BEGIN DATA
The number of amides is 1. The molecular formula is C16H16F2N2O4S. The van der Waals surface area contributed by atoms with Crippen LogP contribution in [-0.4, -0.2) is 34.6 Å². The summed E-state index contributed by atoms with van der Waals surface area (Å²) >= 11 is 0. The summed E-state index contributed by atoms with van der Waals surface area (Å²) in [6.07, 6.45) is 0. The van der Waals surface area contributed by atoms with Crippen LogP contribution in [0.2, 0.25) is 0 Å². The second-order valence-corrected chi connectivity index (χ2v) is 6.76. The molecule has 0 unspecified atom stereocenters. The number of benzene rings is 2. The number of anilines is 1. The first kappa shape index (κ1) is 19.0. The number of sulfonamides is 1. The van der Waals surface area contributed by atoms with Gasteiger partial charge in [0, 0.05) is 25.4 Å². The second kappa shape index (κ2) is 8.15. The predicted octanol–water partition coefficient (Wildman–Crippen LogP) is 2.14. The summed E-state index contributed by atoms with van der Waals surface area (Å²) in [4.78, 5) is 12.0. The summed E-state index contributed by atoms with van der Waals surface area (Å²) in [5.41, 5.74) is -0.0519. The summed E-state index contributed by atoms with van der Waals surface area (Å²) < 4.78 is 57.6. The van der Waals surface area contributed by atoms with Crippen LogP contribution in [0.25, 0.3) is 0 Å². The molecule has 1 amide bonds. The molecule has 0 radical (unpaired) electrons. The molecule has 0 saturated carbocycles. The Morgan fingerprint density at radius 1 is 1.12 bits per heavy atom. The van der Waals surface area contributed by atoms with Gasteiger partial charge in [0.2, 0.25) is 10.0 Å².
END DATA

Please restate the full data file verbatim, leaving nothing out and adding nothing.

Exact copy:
The number of amides is 1. The molecular formula is C16H16F2N2O4S. The van der Waals surface area contributed by atoms with Crippen LogP contribution in [-0.4, -0.2) is 34.6 Å². The summed E-state index contributed by atoms with van der Waals surface area (Å²) >= 11 is 0. The summed E-state index contributed by atoms with van der Waals surface area (Å²) in [6.07, 6.45) is 0. The van der Waals surface area contributed by atoms with Crippen LogP contribution in [0.2, 0.25) is 0 Å². The second-order valence-corrected chi connectivity index (χ2v) is 6.76. The molecule has 0 unspecified atom stereocenters. The number of benzene rings is 2. The number of anilines is 1. The first kappa shape index (κ1) is 19.0. The number of sulfonamides is 1. The van der Waals surface area contributed by atoms with Gasteiger partial charge in [0, 0.05) is 25.4 Å². The second kappa shape index (κ2) is 8.15. The predicted octanol–water partition coefficient (Wildman–Crippen LogP) is 2.14. The summed E-state index contributed by atoms with van der Waals surface area (Å²) in [4.78, 5) is 12.0. The summed E-state index contributed by atoms with van der Waals surface area (Å²) in [5.41, 5.74) is -0.0519. The summed E-state index contributed by atoms with van der Waals surface area (Å²) < 4.78 is 57.6. The van der Waals surface area contributed by atoms with Crippen LogP contribution in [0.25, 0.3) is 0 Å². The molecule has 1 amide bonds. The molecule has 0 radical (unpaired) electrons. The molecule has 0 saturated carbocycles. The Morgan fingerprint density at radius 1 is 1.12 bits per heavy atom. The van der Waals surface area contributed by atoms with Gasteiger partial charge in [0.2, 0.25) is 10.0 Å².